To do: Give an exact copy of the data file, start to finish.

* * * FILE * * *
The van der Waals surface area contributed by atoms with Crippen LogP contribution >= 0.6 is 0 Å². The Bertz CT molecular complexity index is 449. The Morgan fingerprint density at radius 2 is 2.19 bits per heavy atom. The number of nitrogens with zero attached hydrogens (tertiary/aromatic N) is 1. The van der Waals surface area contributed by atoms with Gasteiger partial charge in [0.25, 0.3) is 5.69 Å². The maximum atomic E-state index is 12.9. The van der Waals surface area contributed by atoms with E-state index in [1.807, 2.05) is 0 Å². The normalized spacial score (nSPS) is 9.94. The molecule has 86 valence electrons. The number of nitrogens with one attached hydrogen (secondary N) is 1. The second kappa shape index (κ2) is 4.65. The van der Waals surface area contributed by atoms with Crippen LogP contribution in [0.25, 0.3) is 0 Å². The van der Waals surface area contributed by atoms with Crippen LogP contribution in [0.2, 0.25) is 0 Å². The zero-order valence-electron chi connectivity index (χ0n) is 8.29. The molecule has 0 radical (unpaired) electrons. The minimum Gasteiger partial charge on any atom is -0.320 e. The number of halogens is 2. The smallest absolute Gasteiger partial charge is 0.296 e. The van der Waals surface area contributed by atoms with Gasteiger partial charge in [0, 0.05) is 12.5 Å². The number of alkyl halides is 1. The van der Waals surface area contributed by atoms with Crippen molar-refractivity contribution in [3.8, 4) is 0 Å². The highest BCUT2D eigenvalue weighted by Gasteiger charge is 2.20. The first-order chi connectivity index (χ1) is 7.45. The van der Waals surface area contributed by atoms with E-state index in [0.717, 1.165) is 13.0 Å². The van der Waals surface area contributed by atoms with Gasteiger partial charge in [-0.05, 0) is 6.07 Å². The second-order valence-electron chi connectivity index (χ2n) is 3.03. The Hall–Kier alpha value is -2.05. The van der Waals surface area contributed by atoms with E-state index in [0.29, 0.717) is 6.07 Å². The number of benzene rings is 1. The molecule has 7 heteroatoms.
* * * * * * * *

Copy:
The van der Waals surface area contributed by atoms with Crippen LogP contribution >= 0.6 is 0 Å². The Bertz CT molecular complexity index is 449. The Morgan fingerprint density at radius 2 is 2.19 bits per heavy atom. The number of nitrogens with zero attached hydrogens (tertiary/aromatic N) is 1. The van der Waals surface area contributed by atoms with Gasteiger partial charge in [0.25, 0.3) is 5.69 Å². The maximum atomic E-state index is 12.9. The van der Waals surface area contributed by atoms with E-state index in [1.807, 2.05) is 0 Å². The normalized spacial score (nSPS) is 9.94. The molecule has 86 valence electrons. The number of nitrogens with one attached hydrogen (secondary N) is 1. The second kappa shape index (κ2) is 4.65. The van der Waals surface area contributed by atoms with Crippen LogP contribution in [0.25, 0.3) is 0 Å². The van der Waals surface area contributed by atoms with Crippen LogP contribution in [0.2, 0.25) is 0 Å². The zero-order valence-electron chi connectivity index (χ0n) is 8.29. The molecule has 0 radical (unpaired) electrons. The minimum Gasteiger partial charge on any atom is -0.320 e. The number of halogens is 2. The smallest absolute Gasteiger partial charge is 0.296 e. The van der Waals surface area contributed by atoms with Gasteiger partial charge in [0, 0.05) is 12.5 Å². The number of alkyl halides is 1. The van der Waals surface area contributed by atoms with Crippen molar-refractivity contribution in [3.8, 4) is 0 Å². The highest BCUT2D eigenvalue weighted by Gasteiger charge is 2.20. The first-order chi connectivity index (χ1) is 7.45. The van der Waals surface area contributed by atoms with E-state index in [0.717, 1.165) is 13.0 Å². The van der Waals surface area contributed by atoms with Gasteiger partial charge in [-0.05, 0) is 6.07 Å². The second-order valence-electron chi connectivity index (χ2n) is 3.03. The Hall–Kier alpha value is -2.05. The van der Waals surface area contributed by atoms with E-state index in [0.29, 0.717) is 6.07 Å². The number of benzene rings is 1. The molecule has 7 heteroatoms.